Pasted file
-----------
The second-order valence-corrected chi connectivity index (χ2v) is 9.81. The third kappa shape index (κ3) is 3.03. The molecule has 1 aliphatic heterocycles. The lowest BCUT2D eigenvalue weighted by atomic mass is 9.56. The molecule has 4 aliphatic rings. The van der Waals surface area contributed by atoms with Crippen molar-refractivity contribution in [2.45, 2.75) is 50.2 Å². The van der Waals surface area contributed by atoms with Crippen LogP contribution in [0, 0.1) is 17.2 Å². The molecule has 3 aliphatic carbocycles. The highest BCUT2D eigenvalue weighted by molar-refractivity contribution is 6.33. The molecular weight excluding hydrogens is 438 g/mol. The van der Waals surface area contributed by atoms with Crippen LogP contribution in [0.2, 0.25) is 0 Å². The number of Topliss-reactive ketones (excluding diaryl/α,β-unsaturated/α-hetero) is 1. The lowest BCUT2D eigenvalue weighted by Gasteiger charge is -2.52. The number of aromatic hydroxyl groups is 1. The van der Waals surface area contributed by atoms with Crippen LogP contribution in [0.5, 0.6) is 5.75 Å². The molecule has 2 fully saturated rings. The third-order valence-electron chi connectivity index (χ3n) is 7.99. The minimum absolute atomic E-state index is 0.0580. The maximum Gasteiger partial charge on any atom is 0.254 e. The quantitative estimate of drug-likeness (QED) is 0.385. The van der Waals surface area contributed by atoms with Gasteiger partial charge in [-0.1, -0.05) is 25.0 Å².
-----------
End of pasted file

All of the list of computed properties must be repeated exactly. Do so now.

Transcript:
The second-order valence-corrected chi connectivity index (χ2v) is 9.81. The third kappa shape index (κ3) is 3.03. The molecule has 1 aliphatic heterocycles. The lowest BCUT2D eigenvalue weighted by atomic mass is 9.56. The molecule has 4 aliphatic rings. The van der Waals surface area contributed by atoms with Crippen molar-refractivity contribution in [2.45, 2.75) is 50.2 Å². The van der Waals surface area contributed by atoms with Crippen LogP contribution in [0, 0.1) is 17.2 Å². The molecule has 3 aliphatic carbocycles. The highest BCUT2D eigenvalue weighted by molar-refractivity contribution is 6.33. The molecular weight excluding hydrogens is 438 g/mol. The van der Waals surface area contributed by atoms with Crippen LogP contribution in [0.2, 0.25) is 0 Å². The number of Topliss-reactive ketones (excluding diaryl/α,β-unsaturated/α-hetero) is 1. The lowest BCUT2D eigenvalue weighted by Gasteiger charge is -2.52. The number of aromatic hydroxyl groups is 1. The van der Waals surface area contributed by atoms with Crippen LogP contribution in [0.5, 0.6) is 5.75 Å². The molecule has 2 fully saturated rings. The third-order valence-electron chi connectivity index (χ3n) is 7.99. The minimum absolute atomic E-state index is 0.0580. The maximum Gasteiger partial charge on any atom is 0.254 e. The quantitative estimate of drug-likeness (QED) is 0.385. The van der Waals surface area contributed by atoms with Gasteiger partial charge in [-0.1, -0.05) is 25.0 Å².